A new era of cooperation - the end of Expertocracies?

Long gone are the days when knowledge rested solely with a few experts. Collaboration and sharing knowledge are more important than ever to be successful. But what does that mean for the experts, who have always been the focus of attention? Will there no longer be experts in the future?

In this article, we shed light on the expert status around IT knowledge and show how collaboration brings an advantage for every company.

The Limits of Expertocracies

In today's knowledge society, where knowledge is at the core of our work, it is no wonder that we are often dependent on the expertise of others. Whether in projects, product development or operations — experts are often in demand and their opinion is considered decisive. But how does this fit with models of personal responsibility?

It's similar in engineering: New team members should familiarize themselves with the tool chain used and become productive quickly. In principle, this is possible — IT knowledge can be acquired on your own, provided you have enough time and energy. We explain later in this article why this is not always the best approach.

Constant work on certain topics and the constant further development of one's own skills are essential aspects for getting ahead in the job. But it is not just knowledge that is crucial, but also the ability to recognize which knowledge is relevant in the respective situation.

What is preventing developers from building expertise?

There are some things that prevent developers from keeping their knowledge and skills up to date. Most of them are fixable, however.

The time available is the first obstacle for developers. In order to be able to complete all tasks, they have to manage their time very carefully. The scarce resource of time can make it difficult to deal sufficiently with new technologies and methods.

Another obstacle is the lack of feedback. Feedback is necessary for developers to know if they are on the right track. Unfortunately, some do not get enough feedback from their colleagues or superiors. This can result in them not progressing in their work and one day becoming stagnant. When familiarizing yourself with new topics, there is often no one in the team who could give well-founded feedback.

A final obstacle is also a paradox: the fear of a lack of expertise and therefore the fear of making mistakes. This often leads to engineers getting caught in analysis-paralysis: they overanalyze and plan everything down to the smallest detail. However, this can lead to them getting bogged down in their planning and losing track of things and not even starting to implement them.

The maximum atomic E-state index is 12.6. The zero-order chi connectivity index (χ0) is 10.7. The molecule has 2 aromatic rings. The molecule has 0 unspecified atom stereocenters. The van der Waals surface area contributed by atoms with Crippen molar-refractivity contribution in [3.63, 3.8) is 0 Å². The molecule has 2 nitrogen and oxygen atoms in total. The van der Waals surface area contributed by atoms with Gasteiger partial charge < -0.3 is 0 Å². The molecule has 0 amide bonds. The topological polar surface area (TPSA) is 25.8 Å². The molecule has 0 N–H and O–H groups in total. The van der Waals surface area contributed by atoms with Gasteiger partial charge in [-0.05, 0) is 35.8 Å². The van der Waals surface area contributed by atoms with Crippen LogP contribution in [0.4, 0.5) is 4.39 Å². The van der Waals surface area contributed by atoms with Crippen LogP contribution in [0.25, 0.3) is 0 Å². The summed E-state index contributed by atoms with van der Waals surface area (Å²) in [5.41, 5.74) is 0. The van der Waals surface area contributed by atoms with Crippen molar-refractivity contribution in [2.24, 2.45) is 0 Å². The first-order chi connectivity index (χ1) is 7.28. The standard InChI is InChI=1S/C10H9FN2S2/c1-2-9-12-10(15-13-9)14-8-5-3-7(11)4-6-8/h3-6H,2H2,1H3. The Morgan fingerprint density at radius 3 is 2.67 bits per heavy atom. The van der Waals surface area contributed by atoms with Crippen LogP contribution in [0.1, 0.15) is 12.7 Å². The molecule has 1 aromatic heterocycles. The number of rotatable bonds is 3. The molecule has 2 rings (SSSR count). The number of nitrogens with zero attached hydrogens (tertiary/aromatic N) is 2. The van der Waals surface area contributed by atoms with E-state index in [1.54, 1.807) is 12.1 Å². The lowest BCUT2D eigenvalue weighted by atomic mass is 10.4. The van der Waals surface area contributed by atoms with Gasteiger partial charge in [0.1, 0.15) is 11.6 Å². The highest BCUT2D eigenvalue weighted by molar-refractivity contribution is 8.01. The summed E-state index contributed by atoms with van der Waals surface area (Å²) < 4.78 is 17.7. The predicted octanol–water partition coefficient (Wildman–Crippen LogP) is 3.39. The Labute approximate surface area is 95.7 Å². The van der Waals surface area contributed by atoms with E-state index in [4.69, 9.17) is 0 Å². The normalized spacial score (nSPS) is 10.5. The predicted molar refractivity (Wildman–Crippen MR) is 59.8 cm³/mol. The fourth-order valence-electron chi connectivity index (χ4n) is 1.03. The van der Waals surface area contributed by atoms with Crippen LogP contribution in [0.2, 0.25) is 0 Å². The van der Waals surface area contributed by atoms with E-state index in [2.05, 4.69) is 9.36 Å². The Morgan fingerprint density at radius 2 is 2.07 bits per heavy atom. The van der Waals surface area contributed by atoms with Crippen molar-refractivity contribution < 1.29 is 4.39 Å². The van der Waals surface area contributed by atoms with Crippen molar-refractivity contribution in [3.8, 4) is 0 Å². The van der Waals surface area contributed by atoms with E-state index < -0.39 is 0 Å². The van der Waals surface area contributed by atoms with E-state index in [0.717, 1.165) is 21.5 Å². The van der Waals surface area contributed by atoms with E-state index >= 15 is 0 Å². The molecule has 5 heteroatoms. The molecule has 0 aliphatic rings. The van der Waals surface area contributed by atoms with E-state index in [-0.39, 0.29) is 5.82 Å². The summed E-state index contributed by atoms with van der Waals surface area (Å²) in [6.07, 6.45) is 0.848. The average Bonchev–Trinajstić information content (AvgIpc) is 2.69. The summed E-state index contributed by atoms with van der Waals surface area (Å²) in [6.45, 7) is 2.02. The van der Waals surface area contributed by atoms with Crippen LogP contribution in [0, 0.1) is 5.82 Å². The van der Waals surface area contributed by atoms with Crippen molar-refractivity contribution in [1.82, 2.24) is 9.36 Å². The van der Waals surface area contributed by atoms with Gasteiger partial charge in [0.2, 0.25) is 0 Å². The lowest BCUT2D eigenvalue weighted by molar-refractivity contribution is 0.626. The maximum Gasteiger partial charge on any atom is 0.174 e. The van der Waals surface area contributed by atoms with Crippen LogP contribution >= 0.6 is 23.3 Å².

This fear can become a major challenge because it occurs not only on a personal level, but also on a team and company level and can cause a lot of damage if not checked in time.

One way to solve this problem is to ask a mentor or more experienced colleague, i.e., a buddy, for advice. This can help to overcome fears and show colleagues how they can build up their expertise step by step. So, is expert knowledge the solution?

Experts in the knowledge network


Many developers are convinced that to build expertise, all they need is more knowledge. However, this is only partially correct. Of course, it is important to build on a sound knowledge base, but it is just as important to exchange existing knowledge in a personal network and to be willing to experiment with new ideas and solutions.

Often an engineer's expert status is not so much dependent on the amount of knowledge they possess, but rather on how they use it. Many successful engineers are not necessarily those with the most knowledge, but rather those who are able to effectively network the existing knowledge and experiment creatively.

So, in order to build expertise it is important not only to have good knowledge but also to be willing to share it, try new ideas from others and constantly work on yourself. You must be open to new things and ready to learn from mistakes. But today this is more effective in a team than alone in the ivory tower.

A new era of collaboration and knowledge sharing

The world of IT is aware of the fact: The time of the lone fighter is over. The complex systems that our developers write and our ops experts oversee today require a wide range of expert knowledge that goes well beyond the confines of one's own knowledge and even that of the team.

One solution lies in networking knowledge and having the courage to experiment. This means that we should no longer just focus on specific technologies or tools, but rather try to share our knowledge and in this way find the best solutions to our problems. Colleagues can also receive valuable feedback.

So much knowledge, so many experts—who could keep track of it all? It is difficult, especially at the beginning, to find your way through the information jungle and to find the right buddy in your company.

We developed 8Buddy to make the whole thing work in practice. On our platform you can quickly find the right expert who suits you and your project. You can search across teams for a colleague who has a specific skill. There are skill levels from junior to senior so that you can assess the depth of knowledge.

With 8Buddy, nothing stands in the way of successful cooperation and joint experiments.


Engineers shouldn't be afraid to share their knowledge and contribute their views, even if they don't consider themselves experts in a field. Complex systems can only be further developed successfully in networked cooperation.

The expertocracies that still exist are increasingly being replaced by networks in which engineers share their knowledge and thus develop further together. With 8Buddy you will always find the right contact person, mentor or coach for an existing challenge.